finiteprec - ECE 421 Sum 2010 Notes Set 9 Finite Precision...

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ECE 421 - Sum 2010 Notes Set 9: Finite Precision Effects 1 INTRODUCTION We previously have discussed the effects of using an Analog-to-Digital Converter to quan- tize the input signal to a digital filter. The original infinite precision input samples were therefore quantized to a finite number of bits in the digital representation of the signal. We saw that the result was equivalent to adding noise to the infinite precision input samples, and we called this effect signal quantization noise. Now we study a similar constraint imposed on the numbers within the digital filter structure. All coefficients, as well as the signal data, in digital multipliers, adders, storage locations, etc. have a numerical representation which allows only a finite number of bits. This also introduces additional “noise” in the digital filter, which propagates through to the output of the filter. Therefore, we must determine how much distortion exists between the ideal digital filter designed using infinite precision and the actual digital filter implemented using finite precision arithmetic. We will refer to the noise and distortion introduced by finite precision arithmetic as Finite Precision Effects. The goal of this Notes Set is to quantify the amount of difference or distortion between the output of the infinite precison filter (which we cannot implement) and the output of the actual finite precison filter (which we can implement). To quantify this distortion we will again need to use concepts from probability and statistics like we used in studying signal quantization noise. Additionally, we will limit the current work to a Fixed Point representation of signal, data, and coefficients. For introductory purposes, fixed point representation is somewhat easier to analyze that the alternative representation called Floating Point.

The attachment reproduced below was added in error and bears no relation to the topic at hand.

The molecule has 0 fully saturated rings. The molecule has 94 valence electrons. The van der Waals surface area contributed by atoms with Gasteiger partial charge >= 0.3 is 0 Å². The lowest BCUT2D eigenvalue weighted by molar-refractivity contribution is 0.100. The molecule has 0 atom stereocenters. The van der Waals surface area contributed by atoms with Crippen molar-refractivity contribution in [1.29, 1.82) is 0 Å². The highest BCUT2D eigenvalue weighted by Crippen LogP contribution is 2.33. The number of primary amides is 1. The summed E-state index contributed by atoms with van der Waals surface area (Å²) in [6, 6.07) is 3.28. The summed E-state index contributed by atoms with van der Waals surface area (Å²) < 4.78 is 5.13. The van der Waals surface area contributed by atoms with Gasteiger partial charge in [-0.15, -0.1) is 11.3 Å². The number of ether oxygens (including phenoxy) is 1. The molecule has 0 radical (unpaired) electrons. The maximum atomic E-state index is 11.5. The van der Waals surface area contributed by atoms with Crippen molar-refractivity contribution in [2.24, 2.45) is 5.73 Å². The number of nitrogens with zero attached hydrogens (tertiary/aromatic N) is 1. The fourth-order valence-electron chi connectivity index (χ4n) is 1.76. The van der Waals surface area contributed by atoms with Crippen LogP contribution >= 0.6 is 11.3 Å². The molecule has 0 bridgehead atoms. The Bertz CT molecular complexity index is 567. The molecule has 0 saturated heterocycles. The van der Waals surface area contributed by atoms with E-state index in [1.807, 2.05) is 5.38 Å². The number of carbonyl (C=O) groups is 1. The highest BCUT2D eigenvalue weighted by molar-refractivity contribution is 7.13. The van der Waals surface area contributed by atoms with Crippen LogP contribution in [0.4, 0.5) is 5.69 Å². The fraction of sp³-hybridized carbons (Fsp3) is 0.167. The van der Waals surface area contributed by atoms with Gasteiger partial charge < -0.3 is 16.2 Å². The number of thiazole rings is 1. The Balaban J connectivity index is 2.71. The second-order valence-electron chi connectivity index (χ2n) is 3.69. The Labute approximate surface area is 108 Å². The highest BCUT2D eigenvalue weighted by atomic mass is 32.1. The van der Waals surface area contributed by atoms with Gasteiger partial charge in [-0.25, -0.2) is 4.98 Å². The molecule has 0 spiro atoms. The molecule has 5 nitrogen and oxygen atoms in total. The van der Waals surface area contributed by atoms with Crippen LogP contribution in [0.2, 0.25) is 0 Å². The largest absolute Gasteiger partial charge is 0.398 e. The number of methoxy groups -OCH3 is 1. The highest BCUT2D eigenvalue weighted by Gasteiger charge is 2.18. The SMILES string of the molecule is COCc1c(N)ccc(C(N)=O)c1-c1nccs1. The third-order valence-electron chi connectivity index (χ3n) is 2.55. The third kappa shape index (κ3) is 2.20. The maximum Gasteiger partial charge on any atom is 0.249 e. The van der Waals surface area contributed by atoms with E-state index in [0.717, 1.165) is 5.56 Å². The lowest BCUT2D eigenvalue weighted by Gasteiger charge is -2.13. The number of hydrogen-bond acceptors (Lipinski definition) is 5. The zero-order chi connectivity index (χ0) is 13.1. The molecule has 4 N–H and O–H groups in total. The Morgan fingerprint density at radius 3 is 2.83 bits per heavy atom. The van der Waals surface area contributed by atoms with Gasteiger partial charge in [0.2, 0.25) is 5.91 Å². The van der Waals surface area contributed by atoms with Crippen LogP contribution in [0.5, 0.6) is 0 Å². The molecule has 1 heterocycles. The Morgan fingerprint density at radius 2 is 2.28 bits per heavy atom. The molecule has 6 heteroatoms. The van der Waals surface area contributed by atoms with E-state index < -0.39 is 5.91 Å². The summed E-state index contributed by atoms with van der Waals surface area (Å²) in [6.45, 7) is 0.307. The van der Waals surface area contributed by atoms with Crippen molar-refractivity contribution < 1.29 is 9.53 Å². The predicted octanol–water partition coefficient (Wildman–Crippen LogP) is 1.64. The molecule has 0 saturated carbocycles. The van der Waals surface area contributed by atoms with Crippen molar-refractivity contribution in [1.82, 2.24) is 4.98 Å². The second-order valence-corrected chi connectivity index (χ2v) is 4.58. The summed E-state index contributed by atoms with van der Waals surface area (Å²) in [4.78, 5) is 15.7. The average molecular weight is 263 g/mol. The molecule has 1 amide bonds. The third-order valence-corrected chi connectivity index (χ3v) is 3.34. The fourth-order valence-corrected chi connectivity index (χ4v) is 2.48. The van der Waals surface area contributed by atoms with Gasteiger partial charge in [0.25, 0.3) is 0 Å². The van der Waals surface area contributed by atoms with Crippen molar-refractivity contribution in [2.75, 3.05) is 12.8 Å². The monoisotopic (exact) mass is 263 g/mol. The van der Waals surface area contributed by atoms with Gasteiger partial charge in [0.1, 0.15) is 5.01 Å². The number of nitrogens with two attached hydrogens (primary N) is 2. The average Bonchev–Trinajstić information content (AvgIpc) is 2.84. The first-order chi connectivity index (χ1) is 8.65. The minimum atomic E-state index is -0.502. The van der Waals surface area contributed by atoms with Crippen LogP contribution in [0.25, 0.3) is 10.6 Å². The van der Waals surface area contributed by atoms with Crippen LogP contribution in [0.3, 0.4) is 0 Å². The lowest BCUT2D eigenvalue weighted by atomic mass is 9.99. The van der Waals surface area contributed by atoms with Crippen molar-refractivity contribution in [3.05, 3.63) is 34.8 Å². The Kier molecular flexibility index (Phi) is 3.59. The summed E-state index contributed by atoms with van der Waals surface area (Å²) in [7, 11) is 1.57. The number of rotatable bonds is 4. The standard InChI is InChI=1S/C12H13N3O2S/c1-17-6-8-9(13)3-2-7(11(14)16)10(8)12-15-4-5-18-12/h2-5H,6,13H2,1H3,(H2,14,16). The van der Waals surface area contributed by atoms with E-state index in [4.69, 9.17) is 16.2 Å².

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ECE 421 - Sum 2010 Notes Set 9: Finite Precision Effects 2 MULTIPLIER OPERATION We have seen that analog signal quantization introduces a noise component in digital sig- nal processing. We will now show how using b -bit arithmetic in computations introduces another noise process into the algorithms. We will call this Finite Precision Effects. Once again b refers to the number of bits in the Magnitude of a Sign-Magnitude fixed-point representation. In this set of notes we will focus on multiplication. In general, multiplication of two b -bit fixed-point numbers gives a result which could need 2 b -bits for its errorless representation. Consider the table below for the multiplication of two b = 3-bit sign-magnitude numbers which span a dynamic range of D 2. The two numbers are expressed in binary and decimal representations: Sign-Magnitude Decimal 0 1 1 1 0 875 0 1 0 1 0 625 0 1 0 0 0 1 1 0 546875 The entry in the first column shows we need 6 bits to store the product with no error.
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